The Los Angeles based company Farmscape is trying to challenge the insidiousness of California grass - and not just by promoting succulents.
Zak Stone of GOOD Cities writes, "Farmscape is proving that there's enough of an appetite for farming on residential land to turn the proposition into a high-growth business. The less-than-four-year-old company has 12 full-time employees—including seven farmers who receive a living wage plus healthcare—and is looking to keep growing."
The company offers organic farming as a service. Initially they make an assessment, which costs $90. Next an urban farm architect designs a custom plan for the garden. Finally, the beds are installed and a Farmscape farmer visits the garden once a week to plant, tend to pests and disease control, rotate the crops, and maintain the irrigation system.
"One of the things that people don’t talk about when they talk about the food system is who is working," says Rachel Bailin, Farmscape's marketing manager. By bringing farms directly to residents and restauranteurs, will the invisibility and poor labor conditions of migrant workers also be brought to the forefront?
Farmscape's agenda is decidedly political. In fact, the company is running for office. No joke.
Well, actually it is a joke of sorts:
"If corporations are already deciding our politics by giving a bunch of money and lobbying, why not see if we can take out the middleman that would be the politician and make corporations the politician?" says Bailin.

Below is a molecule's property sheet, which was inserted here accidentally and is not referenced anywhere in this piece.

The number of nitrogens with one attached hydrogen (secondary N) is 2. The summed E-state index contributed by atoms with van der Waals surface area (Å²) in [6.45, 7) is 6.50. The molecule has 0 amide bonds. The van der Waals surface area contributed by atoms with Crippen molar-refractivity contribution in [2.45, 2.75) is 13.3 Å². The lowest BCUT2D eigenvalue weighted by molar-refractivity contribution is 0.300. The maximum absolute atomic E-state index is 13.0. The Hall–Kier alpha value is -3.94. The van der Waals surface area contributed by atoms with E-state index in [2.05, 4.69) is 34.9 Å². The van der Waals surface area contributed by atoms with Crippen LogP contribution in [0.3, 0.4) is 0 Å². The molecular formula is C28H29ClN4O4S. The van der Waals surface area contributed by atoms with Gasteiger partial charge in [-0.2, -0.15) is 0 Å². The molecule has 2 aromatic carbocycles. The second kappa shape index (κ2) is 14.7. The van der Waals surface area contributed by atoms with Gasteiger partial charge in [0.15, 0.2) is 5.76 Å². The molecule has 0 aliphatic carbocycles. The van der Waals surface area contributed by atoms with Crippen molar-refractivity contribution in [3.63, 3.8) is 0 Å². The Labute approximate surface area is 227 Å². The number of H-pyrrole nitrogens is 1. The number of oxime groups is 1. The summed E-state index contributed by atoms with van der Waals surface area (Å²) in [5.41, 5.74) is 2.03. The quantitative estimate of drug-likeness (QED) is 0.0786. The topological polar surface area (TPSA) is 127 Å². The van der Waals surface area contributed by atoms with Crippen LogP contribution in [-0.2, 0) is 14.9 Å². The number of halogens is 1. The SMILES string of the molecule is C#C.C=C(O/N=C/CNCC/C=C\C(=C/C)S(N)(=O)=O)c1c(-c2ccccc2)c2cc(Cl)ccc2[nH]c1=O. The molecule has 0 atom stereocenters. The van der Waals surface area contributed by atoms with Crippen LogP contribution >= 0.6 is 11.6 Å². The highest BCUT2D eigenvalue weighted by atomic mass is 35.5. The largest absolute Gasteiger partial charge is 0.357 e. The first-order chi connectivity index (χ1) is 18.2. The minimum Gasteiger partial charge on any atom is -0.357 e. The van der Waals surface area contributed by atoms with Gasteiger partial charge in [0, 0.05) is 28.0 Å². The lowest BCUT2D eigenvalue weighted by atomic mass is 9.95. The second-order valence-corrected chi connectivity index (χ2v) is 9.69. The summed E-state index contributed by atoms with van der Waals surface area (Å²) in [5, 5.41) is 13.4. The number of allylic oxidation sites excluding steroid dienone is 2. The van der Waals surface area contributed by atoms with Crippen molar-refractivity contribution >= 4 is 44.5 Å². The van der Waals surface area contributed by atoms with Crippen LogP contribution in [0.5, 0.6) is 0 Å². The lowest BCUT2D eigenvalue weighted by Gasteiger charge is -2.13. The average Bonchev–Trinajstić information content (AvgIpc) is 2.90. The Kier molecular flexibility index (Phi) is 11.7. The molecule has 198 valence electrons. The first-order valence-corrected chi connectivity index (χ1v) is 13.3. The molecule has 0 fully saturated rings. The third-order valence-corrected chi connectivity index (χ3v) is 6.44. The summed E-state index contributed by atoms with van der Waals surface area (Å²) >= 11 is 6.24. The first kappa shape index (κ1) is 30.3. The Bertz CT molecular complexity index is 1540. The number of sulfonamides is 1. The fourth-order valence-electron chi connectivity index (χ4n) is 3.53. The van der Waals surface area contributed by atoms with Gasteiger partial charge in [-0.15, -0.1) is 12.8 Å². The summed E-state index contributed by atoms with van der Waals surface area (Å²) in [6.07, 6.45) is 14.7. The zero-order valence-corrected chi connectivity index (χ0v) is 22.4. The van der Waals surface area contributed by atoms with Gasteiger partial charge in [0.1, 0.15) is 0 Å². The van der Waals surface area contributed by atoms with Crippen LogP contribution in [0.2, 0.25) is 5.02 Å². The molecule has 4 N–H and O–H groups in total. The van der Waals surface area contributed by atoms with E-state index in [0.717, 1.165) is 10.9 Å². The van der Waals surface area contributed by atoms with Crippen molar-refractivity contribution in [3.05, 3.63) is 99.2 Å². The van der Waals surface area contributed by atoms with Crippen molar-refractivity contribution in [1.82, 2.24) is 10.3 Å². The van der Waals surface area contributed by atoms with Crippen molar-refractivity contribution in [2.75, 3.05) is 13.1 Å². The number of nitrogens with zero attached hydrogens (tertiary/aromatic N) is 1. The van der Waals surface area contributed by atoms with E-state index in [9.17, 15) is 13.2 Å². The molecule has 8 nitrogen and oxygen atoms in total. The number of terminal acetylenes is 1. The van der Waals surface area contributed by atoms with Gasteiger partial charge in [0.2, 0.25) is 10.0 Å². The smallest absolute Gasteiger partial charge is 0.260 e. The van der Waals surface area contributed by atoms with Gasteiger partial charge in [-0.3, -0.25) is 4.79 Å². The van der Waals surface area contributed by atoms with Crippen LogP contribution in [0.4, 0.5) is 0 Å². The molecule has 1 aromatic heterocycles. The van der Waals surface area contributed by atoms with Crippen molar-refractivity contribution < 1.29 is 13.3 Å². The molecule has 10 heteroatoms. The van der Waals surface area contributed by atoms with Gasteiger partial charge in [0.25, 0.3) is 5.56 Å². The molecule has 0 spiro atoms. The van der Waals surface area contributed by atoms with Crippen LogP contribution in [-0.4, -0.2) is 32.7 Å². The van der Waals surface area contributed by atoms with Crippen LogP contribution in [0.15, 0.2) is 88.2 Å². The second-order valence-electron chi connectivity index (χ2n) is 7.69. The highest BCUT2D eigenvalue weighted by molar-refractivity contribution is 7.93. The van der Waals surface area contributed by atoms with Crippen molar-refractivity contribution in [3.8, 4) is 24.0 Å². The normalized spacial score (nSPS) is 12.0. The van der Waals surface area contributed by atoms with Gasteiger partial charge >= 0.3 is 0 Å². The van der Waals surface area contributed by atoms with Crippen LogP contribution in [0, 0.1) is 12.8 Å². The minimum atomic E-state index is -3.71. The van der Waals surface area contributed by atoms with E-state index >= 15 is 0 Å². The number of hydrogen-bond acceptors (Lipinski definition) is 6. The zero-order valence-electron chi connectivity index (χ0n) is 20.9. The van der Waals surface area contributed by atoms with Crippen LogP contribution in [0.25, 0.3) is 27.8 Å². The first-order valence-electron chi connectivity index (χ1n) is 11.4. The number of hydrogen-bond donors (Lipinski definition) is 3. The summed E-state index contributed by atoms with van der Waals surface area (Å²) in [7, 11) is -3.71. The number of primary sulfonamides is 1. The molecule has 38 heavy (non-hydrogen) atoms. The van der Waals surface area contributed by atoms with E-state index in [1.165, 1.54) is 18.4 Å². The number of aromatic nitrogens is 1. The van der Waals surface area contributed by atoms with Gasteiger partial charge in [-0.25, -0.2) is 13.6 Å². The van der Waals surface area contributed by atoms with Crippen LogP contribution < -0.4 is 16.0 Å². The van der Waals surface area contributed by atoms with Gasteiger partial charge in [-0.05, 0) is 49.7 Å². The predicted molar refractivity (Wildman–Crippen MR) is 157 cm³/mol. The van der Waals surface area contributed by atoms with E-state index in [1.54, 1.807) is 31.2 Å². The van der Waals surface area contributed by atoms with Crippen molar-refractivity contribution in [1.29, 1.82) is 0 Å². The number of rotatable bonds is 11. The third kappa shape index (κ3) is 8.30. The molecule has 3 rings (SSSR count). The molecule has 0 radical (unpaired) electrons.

In light of the the Supreme Court's ruling on Citizens United in 2010, granting corporations the right to free speech - in other words considering corporations persons - Farmscape is being seriously playful about the importance of bringing farms back into the city.
"When we first started, we expected that our clients would be of a higher income level and would be two-parent working families," says Bailin. Much to her surprise, Farmscape has built gardens for single mothers, preschool teachers, and institutions and businesses offering gardens as an employee perk.
The company maintains 150 urban farms weekly, and have installed over 300 farms throughout Los Angeles.
Could this model spark a shift in how we think about farming practices and the use of urban space?